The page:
I’m a regular at the circus, since moving to Ireland four years ago. My Mum-in-Law’s field provides the perfect base for visiting circuses and means that Hubs and I get free tickets! Circus Gerbola was the latest troupe of entertainers to settle in for the weekend. The clown is central to this particular circus, as he is also the main man behind the scenes. He is likeable with an inherent sense of fun, which makes his act both compelling and heartwarming.
What stands out about Gerbola, is their storytelling ability and use of theme. This year’s theme is ‘dreams’ as illustrated by the images projected above the arena, depicting a clown (possibly Mr Gerbola himself) applying makeup in younger days, then a quick fast-forward to the present, where he is shown, assisting his sons to perform acrobatic feats. This introduction is reflected in the fact that the two young Gerbolas now feature in the show, as mini clowns, complete with traditional harlequin costumes.
The best clown sketch is one I have seen performed before, where Barney is an accomplice to our familiar friend. The two of them break the rules enforced by the ringmaster, by playing loud music on their portable stereo. Three children, to my right jumped up every time the music was played, jigging around with an enthusiasm that brought a smile to my face. That sketch should always be included!
I wasn’t so happy to be picked out as the ‘perfect woman’ required for the Cupid sketch! Despite much head shaking, the clown insisted I should take part and of course, I didn’t like to be a spoil-sport. The experience was painless enough. All I had to do was duck, as the clown pretended to fire an arrow at me. The shot found a passing circus worker who made eyes at the clown and chased him off stage, leaving me to return to my seat.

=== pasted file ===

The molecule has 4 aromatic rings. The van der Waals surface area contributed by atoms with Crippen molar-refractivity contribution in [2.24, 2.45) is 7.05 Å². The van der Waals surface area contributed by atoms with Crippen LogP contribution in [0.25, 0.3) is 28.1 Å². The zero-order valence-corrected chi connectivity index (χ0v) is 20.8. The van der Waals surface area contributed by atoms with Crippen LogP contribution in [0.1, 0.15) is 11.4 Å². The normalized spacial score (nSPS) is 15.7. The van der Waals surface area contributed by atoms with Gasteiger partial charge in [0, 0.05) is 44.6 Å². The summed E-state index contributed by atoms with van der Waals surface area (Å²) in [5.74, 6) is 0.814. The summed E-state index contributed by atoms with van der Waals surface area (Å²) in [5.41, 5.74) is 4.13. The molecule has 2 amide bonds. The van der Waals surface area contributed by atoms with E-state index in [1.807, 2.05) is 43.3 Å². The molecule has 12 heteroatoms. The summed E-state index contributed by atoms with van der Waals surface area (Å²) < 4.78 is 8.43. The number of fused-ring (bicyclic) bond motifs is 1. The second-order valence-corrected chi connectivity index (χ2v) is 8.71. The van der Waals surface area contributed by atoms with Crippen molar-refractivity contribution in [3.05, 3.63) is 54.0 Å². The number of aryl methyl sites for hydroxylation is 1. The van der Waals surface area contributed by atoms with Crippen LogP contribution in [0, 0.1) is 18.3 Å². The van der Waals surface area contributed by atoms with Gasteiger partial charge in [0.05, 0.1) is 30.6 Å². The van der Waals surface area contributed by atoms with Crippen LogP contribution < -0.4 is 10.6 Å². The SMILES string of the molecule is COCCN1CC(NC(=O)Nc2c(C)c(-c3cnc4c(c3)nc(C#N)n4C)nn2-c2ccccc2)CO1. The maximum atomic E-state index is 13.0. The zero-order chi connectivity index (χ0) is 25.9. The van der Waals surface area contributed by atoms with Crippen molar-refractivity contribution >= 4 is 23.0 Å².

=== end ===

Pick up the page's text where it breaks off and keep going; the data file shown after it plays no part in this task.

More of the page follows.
The circus seems to have acquired a few animals since the last time I saw it. They now have a camel, which was proudly paraded about the ring and they have a wonderful collection of small horses, all with varying characters. There is also a new act, featuring a group of white horses. On the acrobatic side, the highlight is the Wheel of Death, a gasp-worthy spectacle and well worth the wait. The show also has a new singer, hailing from America. Her inclusion is a little unusual, but she has a definite pizazz about her and can deliver a tune. I think it works!
My head hasn’t been completely turned by show business! I still managed to get out for two long walks over the weekend. Hubs and I tried out a new location on Sunday and strolled by the riverside in Carrick-on-Suir. I’m not sure why we haven’t been there before as it delivered so much visual stimulation! I spotted a plaice, shifting along the riverbed. Hubs informed me he often used to catch such critters while fishing as a boy and they were referred to as ‘stamps’. We caught sight of some dark coloured minnows and enjoyed a pleasant sojourn along the footpath, travelling a lot further than we had intended. My legs were aching by the end of it!
Having experienced such an eventful weekend has fed into my writing and I have a few more poems to show for it. Microfiction is still a welcome discovery. Like poetry, it is short and delivers quick satisfaction, yet it is easier to tweak and tune. I think it really helps to encourage the creative process, as it can be executed without question, producing some very natural work. Has anyone else found it helpful?